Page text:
Most kendoka have heard the term sutemi. Whilst usually translated as sacrifice, the literal meaning is “throw away the seed”. The concept refers to a poem describing a horse chestnut in a fast moving stream. If left whole, it would sink. If the kernel is abandoned, the husk would float with the current. In kendo, sutemi means committing yourself one hundred per cent to an attack without fearing the consequences.
Shishin on the other hand is the state where the mind is preoccupied or dwells on a particular aspect of your or your opponent’s kendo, which makes it impossible for the body to move freely. No prizes for guessing that sutemi is regarded as a desirable element in kendo and shishin is not.
Correct tobikomi men is a practical illustration of sutemi. We enter our opponent’s distance and launch ourselves forward with full spirit and no thought other than hitting men. If our opponent moves away or counters, it doesn’t matter. Once you start a technique you should complete it with all your energy.
In uchikomi-geiko or kakari-geiko it is easy to take this do or die attitude, in shiai or jigeiko it is more difficult. Very often we worry about our opponent’s reaction to our attack. For some people this causes a general fear of attacking. For others, it results in them stopping mid-technique rather than giving away the point. This “stopping” is my pet hate in keiko. Not only does it strangle many potentially successful shikake waza at birth, but it also robs the stoppers opponent of the opportunity to practise oji-waza.
Many people take the view that shiai is about not losing, but surely the reason for taking part is to win. It could be argued that both equate to the same thing, but the mind-set of winning is about courageously exploiting any opportunity with all your mental and physical power.
In keiko we talk about utte-hansei, utarete-kansya (reflection on how we made a successful strike and gratitude for being hit). This does not mean that we are masochists, but that we learn as much from our opponent’s success as we do from our own.
Of course we do not start any keiko with the intention of being hit. Our objective is to strike first or to break our opponents attack with a successful counter attack, but we can only do this if we have an attacking spirit from the outset
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Without the benefit of a private dojo for toshikoshi geiko, my first practice of the New Year took place yesterday. This hatsugeiko was a great way to get back into the swing of kendo and with my wrist injury now mending, I am once again able to call on some oji waza to use against my fitter, faster juniors.
Perhaps because of the holiday break or maybe because it is a reflective time of year, a number of people asked me to help evaluate their keiko. The common theme was that we all seemed to be operating at a single rhythm, by which I mean that there was no real differentiation between the speed of approach, attack and follow through. This could of course be attributed to a surfeit of Christmas pudding, but more likely the cause is just general tension and inability to relax.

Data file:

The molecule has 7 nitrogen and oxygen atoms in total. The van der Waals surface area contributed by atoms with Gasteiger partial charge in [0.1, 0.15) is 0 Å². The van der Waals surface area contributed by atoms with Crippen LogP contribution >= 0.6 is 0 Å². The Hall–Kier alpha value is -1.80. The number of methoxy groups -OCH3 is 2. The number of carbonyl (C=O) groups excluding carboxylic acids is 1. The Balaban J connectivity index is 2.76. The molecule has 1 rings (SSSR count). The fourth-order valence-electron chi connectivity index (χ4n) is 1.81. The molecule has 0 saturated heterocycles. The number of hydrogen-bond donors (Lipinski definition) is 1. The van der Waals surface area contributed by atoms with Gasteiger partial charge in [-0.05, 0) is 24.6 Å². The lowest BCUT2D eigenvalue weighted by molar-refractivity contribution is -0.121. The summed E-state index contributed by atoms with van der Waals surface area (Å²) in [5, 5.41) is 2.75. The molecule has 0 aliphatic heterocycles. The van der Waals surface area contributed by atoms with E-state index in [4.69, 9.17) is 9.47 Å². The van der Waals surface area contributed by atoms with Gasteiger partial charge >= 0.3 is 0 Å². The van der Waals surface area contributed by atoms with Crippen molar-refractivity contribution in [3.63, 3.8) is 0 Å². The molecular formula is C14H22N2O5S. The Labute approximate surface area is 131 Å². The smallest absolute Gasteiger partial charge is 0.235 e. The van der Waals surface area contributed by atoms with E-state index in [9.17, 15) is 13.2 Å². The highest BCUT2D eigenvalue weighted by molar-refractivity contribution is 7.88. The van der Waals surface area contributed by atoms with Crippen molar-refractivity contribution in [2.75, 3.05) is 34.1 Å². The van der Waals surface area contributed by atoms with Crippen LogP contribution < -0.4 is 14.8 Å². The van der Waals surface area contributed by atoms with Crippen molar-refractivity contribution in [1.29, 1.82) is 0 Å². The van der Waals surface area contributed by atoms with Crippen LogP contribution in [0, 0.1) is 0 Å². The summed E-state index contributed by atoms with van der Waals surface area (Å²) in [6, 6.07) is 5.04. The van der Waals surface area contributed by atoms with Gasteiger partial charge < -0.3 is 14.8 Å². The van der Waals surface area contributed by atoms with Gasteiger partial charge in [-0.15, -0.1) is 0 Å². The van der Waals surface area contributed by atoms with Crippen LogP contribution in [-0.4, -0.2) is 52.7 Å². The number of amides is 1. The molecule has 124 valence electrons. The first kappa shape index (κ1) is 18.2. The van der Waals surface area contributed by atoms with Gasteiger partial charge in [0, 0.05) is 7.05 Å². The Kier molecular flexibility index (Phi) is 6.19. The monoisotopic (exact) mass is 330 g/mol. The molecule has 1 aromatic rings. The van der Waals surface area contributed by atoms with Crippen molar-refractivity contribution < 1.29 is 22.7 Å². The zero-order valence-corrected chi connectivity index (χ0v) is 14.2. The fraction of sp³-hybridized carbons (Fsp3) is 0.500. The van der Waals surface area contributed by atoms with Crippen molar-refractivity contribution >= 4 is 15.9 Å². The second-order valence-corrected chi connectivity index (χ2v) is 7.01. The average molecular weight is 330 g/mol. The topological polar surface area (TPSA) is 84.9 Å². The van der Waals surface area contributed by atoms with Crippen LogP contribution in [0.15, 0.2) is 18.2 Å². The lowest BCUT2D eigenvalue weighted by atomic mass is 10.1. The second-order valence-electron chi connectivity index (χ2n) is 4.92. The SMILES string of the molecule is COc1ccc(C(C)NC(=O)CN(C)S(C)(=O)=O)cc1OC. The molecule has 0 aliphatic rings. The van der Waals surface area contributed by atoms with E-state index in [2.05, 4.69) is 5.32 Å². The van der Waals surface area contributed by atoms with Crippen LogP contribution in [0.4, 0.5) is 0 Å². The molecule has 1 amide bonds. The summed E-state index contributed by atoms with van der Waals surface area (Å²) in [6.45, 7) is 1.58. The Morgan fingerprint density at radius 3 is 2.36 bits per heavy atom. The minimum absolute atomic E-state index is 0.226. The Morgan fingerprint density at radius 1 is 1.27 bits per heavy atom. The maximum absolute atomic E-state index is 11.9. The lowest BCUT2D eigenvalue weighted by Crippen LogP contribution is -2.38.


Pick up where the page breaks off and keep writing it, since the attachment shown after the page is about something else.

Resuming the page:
Many years ago, I was given some advice by Kikuchi Koichi sensei, former Vice President of the BKA, more recently of Shibuya dojo, that the feeling in kendo should be “like a feather in a hurricane”. This has been a constantly memorable image, signifying to me that kendo should be light and flexible but driven by a great elemental force. What sets great kendo players apart is the ability to instantly transform form a totally relaxed state to explosive movement.
Most of us will never achieve this, but there are certainly ways in which we can get closer to the ideal. Good posture and balance and a relaxed, flexible kamae are all necessities. Correct footwork too is essential, with the ability to drive off from the left foot as soon as you see the opportunity. Most importantly the cut itself must be done with relaxed shoulders, elbows and wrists. If you use too much shoulder power, it makes your attack heavy and slow. The feeling on making the attack should be as if you are being pulled upward and forward, accelerating through the strike into zanshin.
This is all very easy to describe but very difficult to do. The ability to relax, particularly in stressful situations such as shiai and shinsa, needs strict mental as well as physical preparation. You need to control your breathing and put aside the kendo sicknesses of fear doubt and perplexity. Whilst the ideal of “a feather in a hurricane” may not be achievable, you may avoid looking more like a pudding in a blizzard.